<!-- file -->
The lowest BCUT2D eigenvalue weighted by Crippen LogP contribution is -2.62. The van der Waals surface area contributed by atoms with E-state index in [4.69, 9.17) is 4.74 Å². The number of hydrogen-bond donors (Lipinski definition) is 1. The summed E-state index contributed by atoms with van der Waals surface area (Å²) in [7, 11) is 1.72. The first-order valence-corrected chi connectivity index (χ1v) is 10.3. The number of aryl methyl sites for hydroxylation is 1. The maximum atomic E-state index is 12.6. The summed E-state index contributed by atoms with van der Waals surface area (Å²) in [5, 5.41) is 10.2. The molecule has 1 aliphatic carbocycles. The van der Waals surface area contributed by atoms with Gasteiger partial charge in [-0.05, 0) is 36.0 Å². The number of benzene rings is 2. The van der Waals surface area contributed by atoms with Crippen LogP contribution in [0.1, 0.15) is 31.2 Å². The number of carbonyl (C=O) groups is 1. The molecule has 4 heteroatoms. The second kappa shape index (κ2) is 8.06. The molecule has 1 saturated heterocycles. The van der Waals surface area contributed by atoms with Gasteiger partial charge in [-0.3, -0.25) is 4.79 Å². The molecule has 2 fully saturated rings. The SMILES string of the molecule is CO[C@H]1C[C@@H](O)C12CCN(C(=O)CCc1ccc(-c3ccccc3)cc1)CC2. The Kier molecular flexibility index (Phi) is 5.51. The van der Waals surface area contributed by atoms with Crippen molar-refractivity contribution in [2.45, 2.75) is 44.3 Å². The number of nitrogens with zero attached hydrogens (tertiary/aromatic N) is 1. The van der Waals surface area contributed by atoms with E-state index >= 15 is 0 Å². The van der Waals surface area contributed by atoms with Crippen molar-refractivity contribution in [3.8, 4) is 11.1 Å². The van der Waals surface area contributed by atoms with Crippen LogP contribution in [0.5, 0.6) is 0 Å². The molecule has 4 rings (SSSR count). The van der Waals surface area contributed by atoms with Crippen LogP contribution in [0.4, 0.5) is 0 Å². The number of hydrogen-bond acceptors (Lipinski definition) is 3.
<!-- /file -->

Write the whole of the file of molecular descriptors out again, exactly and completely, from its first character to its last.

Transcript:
The lowest BCUT2D eigenvalue weighted by Crippen LogP contribution is -2.62. The van der Waals surface area contributed by atoms with E-state index in [4.69, 9.17) is 4.74 Å². The number of hydrogen-bond donors (Lipinski definition) is 1. The summed E-state index contributed by atoms with van der Waals surface area (Å²) in [7, 11) is 1.72. The first-order valence-corrected chi connectivity index (χ1v) is 10.3. The number of aryl methyl sites for hydroxylation is 1. The maximum atomic E-state index is 12.6. The summed E-state index contributed by atoms with van der Waals surface area (Å²) in [5, 5.41) is 10.2. The molecule has 1 aliphatic carbocycles. The van der Waals surface area contributed by atoms with Gasteiger partial charge in [-0.05, 0) is 36.0 Å². The number of benzene rings is 2. The van der Waals surface area contributed by atoms with Crippen LogP contribution in [0.1, 0.15) is 31.2 Å². The number of carbonyl (C=O) groups is 1. The molecule has 4 heteroatoms. The second kappa shape index (κ2) is 8.06. The molecule has 1 saturated heterocycles. The van der Waals surface area contributed by atoms with Gasteiger partial charge in [-0.3, -0.25) is 4.79 Å². The molecule has 2 fully saturated rings. The SMILES string of the molecule is CO[C@H]1C[C@@H](O)C12CCN(C(=O)CCc1ccc(-c3ccccc3)cc1)CC2. The Kier molecular flexibility index (Phi) is 5.51. The van der Waals surface area contributed by atoms with Crippen molar-refractivity contribution in [2.45, 2.75) is 44.3 Å². The number of nitrogens with zero attached hydrogens (tertiary/aromatic N) is 1. The van der Waals surface area contributed by atoms with E-state index >= 15 is 0 Å². The van der Waals surface area contributed by atoms with Crippen molar-refractivity contribution in [3.8, 4) is 11.1 Å². The van der Waals surface area contributed by atoms with Crippen LogP contribution in [0.5, 0.6) is 0 Å². The molecule has 4 rings (SSSR count). The van der Waals surface area contributed by atoms with Crippen LogP contribution in [0.4, 0.5) is 0 Å². The number of hydrogen-bond acceptors (Lipinski definition) is 3.